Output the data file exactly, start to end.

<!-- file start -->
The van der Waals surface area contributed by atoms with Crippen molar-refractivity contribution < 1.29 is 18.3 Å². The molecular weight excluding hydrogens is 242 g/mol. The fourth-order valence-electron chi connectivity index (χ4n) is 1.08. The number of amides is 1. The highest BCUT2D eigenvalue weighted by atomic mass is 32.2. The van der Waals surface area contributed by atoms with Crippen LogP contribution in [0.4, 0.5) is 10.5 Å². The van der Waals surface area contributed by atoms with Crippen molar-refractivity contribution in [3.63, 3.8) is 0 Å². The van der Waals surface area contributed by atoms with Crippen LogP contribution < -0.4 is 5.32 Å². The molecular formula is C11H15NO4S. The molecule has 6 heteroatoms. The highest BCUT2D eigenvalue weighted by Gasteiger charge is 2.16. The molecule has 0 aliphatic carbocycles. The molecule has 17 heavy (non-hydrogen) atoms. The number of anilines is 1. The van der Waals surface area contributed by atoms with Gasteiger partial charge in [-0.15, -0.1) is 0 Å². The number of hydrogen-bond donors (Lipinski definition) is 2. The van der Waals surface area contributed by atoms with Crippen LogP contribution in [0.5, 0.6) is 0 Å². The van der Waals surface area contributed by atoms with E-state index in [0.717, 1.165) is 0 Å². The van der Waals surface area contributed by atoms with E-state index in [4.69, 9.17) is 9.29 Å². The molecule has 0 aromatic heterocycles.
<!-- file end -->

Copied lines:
The van der Waals surface area contributed by atoms with Crippen molar-refractivity contribution < 1.29 is 18.3 Å². The molecular weight excluding hydrogens is 242 g/mol. The fourth-order valence-electron chi connectivity index (χ4n) is 1.08. The number of amides is 1. The highest BCUT2D eigenvalue weighted by atomic mass is 32.2. The van der Waals surface area contributed by atoms with Crippen LogP contribution in [0.4, 0.5) is 10.5 Å². The van der Waals surface area contributed by atoms with Crippen molar-refractivity contribution in [3.63, 3.8) is 0 Å². The van der Waals surface area contributed by atoms with Crippen LogP contribution < -0.4 is 5.32 Å². The molecular formula is C11H15NO4S. The molecule has 6 heteroatoms. The highest BCUT2D eigenvalue weighted by Gasteiger charge is 2.16. The molecule has 0 aliphatic carbocycles. The molecule has 17 heavy (non-hydrogen) atoms. The number of anilines is 1. The van der Waals surface area contributed by atoms with Gasteiger partial charge in [-0.15, -0.1) is 0 Å². The number of hydrogen-bond donors (Lipinski definition) is 2. The van der Waals surface area contributed by atoms with Crippen LogP contribution in [0.5, 0.6) is 0 Å². The van der Waals surface area contributed by atoms with E-state index in [0.717, 1.165) is 0 Å². The van der Waals surface area contributed by atoms with E-state index in [4.69, 9.17) is 9.29 Å². The molecule has 0 aromatic heterocycles.